Again it is very satisfying to find excellent use of the wide "scope" image, in intimate as well as sequences larger in scope - such as the accident sequence.

The transfer is brilliantly sharp and clear throughout, providing a very satisfactory viewing experience.
The image is clean and crisp, with virtually no grain.
Shadow detail is excellent, outstandingly so in the night sequences around the gas station, whether the skies are luminously black or everything is shrouded in mist.
There is no low level noise.
Colour is most attractive, deep and rich. The reds and blues are particularly brilliant.
Skin tones, as in the frequent huge close ups, are superb, although Scott Malcowicz's lips are at times remarkably pink.

There were no MPEG artefacts noted, and there were no film artefacts.

There are no subtitles.

The layer change occurs at 87:26 and is extremely smooth.

Video Ratings Summary
Shadow Detail
Film-To-Video Artefacts
Film Artefacts


The audio is excellent, dynamic and full of surround effects.
There is one audio track : English Dolby Digital 5.1 encoded at 448 Kbps.

The dialogue was always totally natural and intelligible.
There were no drop-outs and no sync problems.
There was considerable movement across the fronts, and the surrounds were used extensively for ambient sounds as well as in major sequences. The wee small hours scenes were enhanced by the frequent use of very subtle environmental noise, such as a distant dog barking, a train faintly heard and the falling rain. The gym scenes had a great echoing ambience - very effective.
A more dynamic use of the surrounds was made during the motorbike sequences and to enhance the extra-sensory experiences.
The subwoofer channel contributed largely to the film, particularly in the "spiritual" sequences.
This is an extremely dynamic soundtrack, surprisingly so considering the nature of the film.

The score was generally appealing and supportive of the images on screen, with the exceptions of the Celtic-like vocal and the over-the-top inspirational passages. Everything is beautifully recorded and reproduced, making exceptional use of the surrounds and the subwoofer channel.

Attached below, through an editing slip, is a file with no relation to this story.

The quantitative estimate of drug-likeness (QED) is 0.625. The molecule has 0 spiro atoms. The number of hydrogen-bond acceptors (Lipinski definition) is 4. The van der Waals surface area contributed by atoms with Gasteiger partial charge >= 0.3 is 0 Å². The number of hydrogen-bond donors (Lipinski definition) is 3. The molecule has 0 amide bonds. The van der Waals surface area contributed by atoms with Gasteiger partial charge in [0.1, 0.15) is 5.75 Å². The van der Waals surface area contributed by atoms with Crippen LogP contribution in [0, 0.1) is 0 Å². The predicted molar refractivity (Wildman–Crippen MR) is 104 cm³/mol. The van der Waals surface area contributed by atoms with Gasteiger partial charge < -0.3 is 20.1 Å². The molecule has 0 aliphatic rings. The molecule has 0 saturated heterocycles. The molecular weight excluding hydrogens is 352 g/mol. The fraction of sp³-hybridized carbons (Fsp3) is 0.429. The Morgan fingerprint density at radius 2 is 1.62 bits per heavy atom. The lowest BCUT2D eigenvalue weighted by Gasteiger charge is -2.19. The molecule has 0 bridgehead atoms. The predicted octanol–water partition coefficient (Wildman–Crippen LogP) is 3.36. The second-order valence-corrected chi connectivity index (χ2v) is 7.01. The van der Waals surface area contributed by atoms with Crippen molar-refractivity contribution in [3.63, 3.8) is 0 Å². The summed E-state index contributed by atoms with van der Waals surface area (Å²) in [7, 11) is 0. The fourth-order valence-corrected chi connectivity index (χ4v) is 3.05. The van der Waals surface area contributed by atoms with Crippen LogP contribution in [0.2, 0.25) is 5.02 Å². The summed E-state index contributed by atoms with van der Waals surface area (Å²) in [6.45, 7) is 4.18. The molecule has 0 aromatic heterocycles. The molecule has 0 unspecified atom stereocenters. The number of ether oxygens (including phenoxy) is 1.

Audio Ratings Summary
Audio Sync
Surround Channel Use


Once again there is very little offered on the local release.


The Main Menu is presented with animated rain and audio of the theme from the film. The menu is presented 1.85:1, 16x9 enhanced, with Dolby Digital 2.0 encoded at 224 Kbps.
The options presented are : Play Feature
Scene Selection : There are twenty-eight thumbnailed cues presented on five screens, without animation or audio.
Extras : These are limited to the interviews detailed below.

Interviews (16:01)
There is a "Play All" option or individual interviews may be selected.
No interviewer is seen, so we get the answers but not the questions. There is nothing outstanding here at all, with the questions you would expect getting the answers you would expect.

Scott Mechlowicz (04:29) : Filmed "on set" in the gas station.
Amy Smart (04:47)
Nick Nolte (03:55)
Dan Millman (02:50)

R4 vs R1

NOTE: To view non-R4 releases, your equipment needs to be multi-zone compatible and usually also NTSC compatible.

The Region 4 release misses out on these extras:

Deleted Scenes (09:24) : Six deleted scenes.
Extended Scenes (05:01) : Four more similar to what is contained above.
The Journey (25:05) : A documentary about the creation of the film, and the book's journey to the screen.
Developing Your Warrior (11:11) :
A collection of interviews which probably includes what is on the Region 4 release.
Book to Screen : This has fourteen text passages from the book that are linked to the appropriate scenes from the film.

Music Video (03:39) : Michelle Featherstone's
music video which includes scenes from the film.

Subtitles : Descriptive English for the Hearing Impaired,Spanish and French.

The Region 1 release misses out on nothing.

Any fan of this film would obviously prefer the version containing the almost one hour of extras, which sound interesting and informative.


I guess this is a "must see" if you are a lover of the book. For others, like me, it is a well made movie which offers realistic and attainable paths towards a more fulfilled life - whether you accept the more supernatural aspects or not. Hopeful, hope filled, well produced, well acted, and looking and sounding first rate.

Ratings (out of 5)


© Garry Armstrong (BioGarry)
Friday, August 01, 2008
Review Equipment
DVDOnkyo-SP500, using Component output
DisplayPhilips Plasma 42FD9954/69c. Calibrated with THX Optimizer. This display device is 16x9 capable. This display device has a maximum native resolution of 1080i.
Audio DecoderBuilt in to DVD player. Calibrated with THX Optimizer.
AmplificationOnkyo TX-DS777
SpeakersVAF DC-X fronts; VAF DC-6 center; VAF DC-2 rears; LFE-07subwoofer (80W X 2)